Headlines: January 7th, 2014

Some patients are going to A&E units in the UK more than 50 times a year, a BBC investigation shows.

Data from 183 sites obtained under the Freedom of Information Act revealed nearly 12,000 people made more than 10 visits to the same unit in 2012-13. A small number of those – just over 150 – attended more than 50 times.

The re-attenders often have health issues – both physical and mental – that are not being dealt with properly in the community. For some patients A&E becomes a crutch. They may be lonely or scared and turn to A&E because its doors are always open.

Of the 144 major centres, more than 60 failed to hit the target during the Christmas week despite the number of patients dropping by nearly 10%.

Dr Cliff Mann, of the College of Emergency Medicine, said the BBC’s findings on repeat attendees raised some worrying questions as hospitals struggled to cope. He said there were a variety of issues which led patients to become frequent visitors, including mental health and problems such as drug and alcohol abuse, which suggested that with better support in the community, particularly from social care, repeat visits could be prevented.

Gayna Hart, managing director of healthcare software provider Quicksilva, said: “The number of repeat visits can’t purely be down to the ‘worried-well’ or even those suffering with drug and alcohol related illness. More likely it is the result of patients with health issues who are not getting what they need from social care, where their treatment would be better provided than in front line A&E.”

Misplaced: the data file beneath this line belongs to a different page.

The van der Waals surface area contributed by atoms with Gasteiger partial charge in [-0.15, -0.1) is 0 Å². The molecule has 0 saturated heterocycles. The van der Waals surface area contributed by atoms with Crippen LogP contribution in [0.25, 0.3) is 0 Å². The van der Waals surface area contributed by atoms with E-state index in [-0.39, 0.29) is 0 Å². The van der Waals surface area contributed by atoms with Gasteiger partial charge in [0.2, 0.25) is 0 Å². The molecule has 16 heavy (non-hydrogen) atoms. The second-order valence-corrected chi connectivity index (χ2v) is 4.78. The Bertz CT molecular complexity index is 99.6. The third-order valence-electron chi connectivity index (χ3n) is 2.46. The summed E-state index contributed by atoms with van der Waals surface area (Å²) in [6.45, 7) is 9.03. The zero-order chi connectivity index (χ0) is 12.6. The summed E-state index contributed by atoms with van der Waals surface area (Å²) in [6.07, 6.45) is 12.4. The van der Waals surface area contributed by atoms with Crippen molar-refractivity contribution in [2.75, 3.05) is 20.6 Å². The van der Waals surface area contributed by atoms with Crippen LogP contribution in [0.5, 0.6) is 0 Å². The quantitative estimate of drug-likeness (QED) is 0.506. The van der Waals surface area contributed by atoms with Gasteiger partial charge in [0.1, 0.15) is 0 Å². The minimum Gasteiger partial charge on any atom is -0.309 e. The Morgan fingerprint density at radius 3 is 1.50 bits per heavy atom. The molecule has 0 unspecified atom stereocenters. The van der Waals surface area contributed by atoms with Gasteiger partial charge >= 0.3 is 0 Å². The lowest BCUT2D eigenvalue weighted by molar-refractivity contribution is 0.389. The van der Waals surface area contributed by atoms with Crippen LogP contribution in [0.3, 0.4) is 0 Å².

She added: “The majority of health and social care organisations in England are operating with fax systems, making joined up working all but impossible. Until the handover of care between hospitals, GPs and social care is handled efficiently by integrated systems, the situation will only get worse as patient numbers grow.”

A spokeswoman for NHS England said the figures should be seen in context – in England alone there were more than 21 million visits to A&E units last year. “The figures presented here suggest that the number of people attending A&E frequently is relatively small when considered against the big picture.

“Our A&E departments are trusted by the public and it is really important that people know the NHS will be there for them if they need treatment and care.” But she added: “It is also important that patients and the public know about and use the full range of health services in their local area. The NHS works hard to ensure people know where to go to get the best care and can use services appropriately.”